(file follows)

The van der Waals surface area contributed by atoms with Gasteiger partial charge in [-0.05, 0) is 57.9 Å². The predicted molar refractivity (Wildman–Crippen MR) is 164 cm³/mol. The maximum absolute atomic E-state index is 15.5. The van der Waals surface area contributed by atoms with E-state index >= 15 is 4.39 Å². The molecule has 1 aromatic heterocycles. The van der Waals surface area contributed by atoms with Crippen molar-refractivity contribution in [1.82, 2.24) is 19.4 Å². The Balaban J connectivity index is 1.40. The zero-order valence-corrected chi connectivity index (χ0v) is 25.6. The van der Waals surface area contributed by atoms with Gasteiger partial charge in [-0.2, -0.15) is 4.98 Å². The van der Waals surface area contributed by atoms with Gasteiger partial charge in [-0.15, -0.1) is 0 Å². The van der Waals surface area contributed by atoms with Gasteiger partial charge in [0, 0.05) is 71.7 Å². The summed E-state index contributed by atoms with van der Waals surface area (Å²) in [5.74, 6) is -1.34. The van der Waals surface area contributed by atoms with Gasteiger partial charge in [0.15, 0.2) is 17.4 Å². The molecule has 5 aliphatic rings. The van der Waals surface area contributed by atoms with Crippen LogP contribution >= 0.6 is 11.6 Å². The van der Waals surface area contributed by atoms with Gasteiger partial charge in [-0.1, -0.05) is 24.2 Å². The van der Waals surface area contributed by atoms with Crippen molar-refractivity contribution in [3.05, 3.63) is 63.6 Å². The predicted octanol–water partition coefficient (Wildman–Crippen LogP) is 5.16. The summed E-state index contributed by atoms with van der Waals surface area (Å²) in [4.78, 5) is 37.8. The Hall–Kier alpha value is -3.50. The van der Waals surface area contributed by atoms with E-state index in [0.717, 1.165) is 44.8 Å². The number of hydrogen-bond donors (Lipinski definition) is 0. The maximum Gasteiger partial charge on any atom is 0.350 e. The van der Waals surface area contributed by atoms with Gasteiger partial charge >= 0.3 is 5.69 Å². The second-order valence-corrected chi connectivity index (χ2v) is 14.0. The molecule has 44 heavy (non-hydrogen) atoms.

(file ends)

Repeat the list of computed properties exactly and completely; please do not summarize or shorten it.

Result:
The van der Waals surface area contributed by atoms with Gasteiger partial charge in [-0.05, 0) is 57.9 Å². The predicted molar refractivity (Wildman–Crippen MR) is 164 cm³/mol. The maximum absolute atomic E-state index is 15.5. The van der Waals surface area contributed by atoms with E-state index >= 15 is 4.39 Å². The molecule has 1 aromatic heterocycles. The van der Waals surface area contributed by atoms with Crippen molar-refractivity contribution in [1.82, 2.24) is 19.4 Å². The Balaban J connectivity index is 1.40. The zero-order valence-corrected chi connectivity index (χ0v) is 25.6. The van der Waals surface area contributed by atoms with Gasteiger partial charge in [-0.2, -0.15) is 4.98 Å². The van der Waals surface area contributed by atoms with Gasteiger partial charge in [-0.15, -0.1) is 0 Å². The van der Waals surface area contributed by atoms with Gasteiger partial charge in [0, 0.05) is 71.7 Å². The summed E-state index contributed by atoms with van der Waals surface area (Å²) in [5.74, 6) is -1.34. The van der Waals surface area contributed by atoms with Gasteiger partial charge in [0.15, 0.2) is 17.4 Å². The molecule has 5 aliphatic rings. The van der Waals surface area contributed by atoms with Crippen LogP contribution >= 0.6 is 11.6 Å². The van der Waals surface area contributed by atoms with Gasteiger partial charge in [-0.1, -0.05) is 24.2 Å². The van der Waals surface area contributed by atoms with Crippen molar-refractivity contribution in [3.05, 3.63) is 63.6 Å². The predicted octanol–water partition coefficient (Wildman–Crippen LogP) is 5.16. The summed E-state index contributed by atoms with van der Waals surface area (Å²) in [4.78, 5) is 37.8. The Hall–Kier alpha value is -3.50. The van der Waals surface area contributed by atoms with E-state index in [0.717, 1.165) is 44.8 Å². The number of hydrogen-bond donors (Lipinski definition) is 0. The maximum Gasteiger partial charge on any atom is 0.350 e. The van der Waals surface area contributed by atoms with Gasteiger partial charge >= 0.3 is 5.69 Å². The second-order valence-corrected chi connectivity index (χ2v) is 14.0. The molecule has 44 heavy (non-hydrogen) atoms.